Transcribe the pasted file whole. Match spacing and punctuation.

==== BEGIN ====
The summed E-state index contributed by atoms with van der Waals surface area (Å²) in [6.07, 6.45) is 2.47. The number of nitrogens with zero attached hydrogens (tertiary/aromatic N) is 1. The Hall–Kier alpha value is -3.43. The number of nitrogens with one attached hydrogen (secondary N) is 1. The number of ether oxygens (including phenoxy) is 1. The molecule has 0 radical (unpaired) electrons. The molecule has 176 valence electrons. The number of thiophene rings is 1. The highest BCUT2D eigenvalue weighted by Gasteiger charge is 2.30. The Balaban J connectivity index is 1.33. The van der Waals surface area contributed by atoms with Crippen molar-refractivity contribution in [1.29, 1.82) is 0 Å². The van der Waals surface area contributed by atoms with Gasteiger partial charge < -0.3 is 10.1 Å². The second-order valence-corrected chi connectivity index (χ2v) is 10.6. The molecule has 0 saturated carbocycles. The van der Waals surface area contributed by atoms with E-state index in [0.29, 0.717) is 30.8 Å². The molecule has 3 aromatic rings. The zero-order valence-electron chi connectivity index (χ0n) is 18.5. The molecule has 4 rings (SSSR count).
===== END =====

The summed E-state index contributed by atoms with van der Waals surface area (Å²) in [6.07, 6.45) is 2.47. The number of nitrogens with zero attached hydrogens (tertiary/aromatic N) is 1. The Hall–Kier alpha value is -3.43. The number of nitrogens with one attached hydrogen (secondary N) is 1. The number of ether oxygens (including phenoxy) is 1. The molecule has 0 radical (unpaired) electrons. The molecule has 176 valence electrons. The number of thiophene rings is 1. The highest BCUT2D eigenvalue weighted by Gasteiger charge is 2.30. The Balaban J connectivity index is 1.33. The van der Waals surface area contributed by atoms with Crippen molar-refractivity contribution in [1.29, 1.82) is 0 Å². The van der Waals surface area contributed by atoms with Gasteiger partial charge < -0.3 is 10.1 Å². The second-order valence-corrected chi connectivity index (χ2v) is 10.6. The molecule has 0 saturated carbocycles. The van der Waals surface area contributed by atoms with E-state index in [0.29, 0.717) is 30.8 Å². The molecule has 3 aromatic rings. The zero-order valence-electron chi connectivity index (χ0n) is 18.5. The molecule has 4 rings (SSSR count).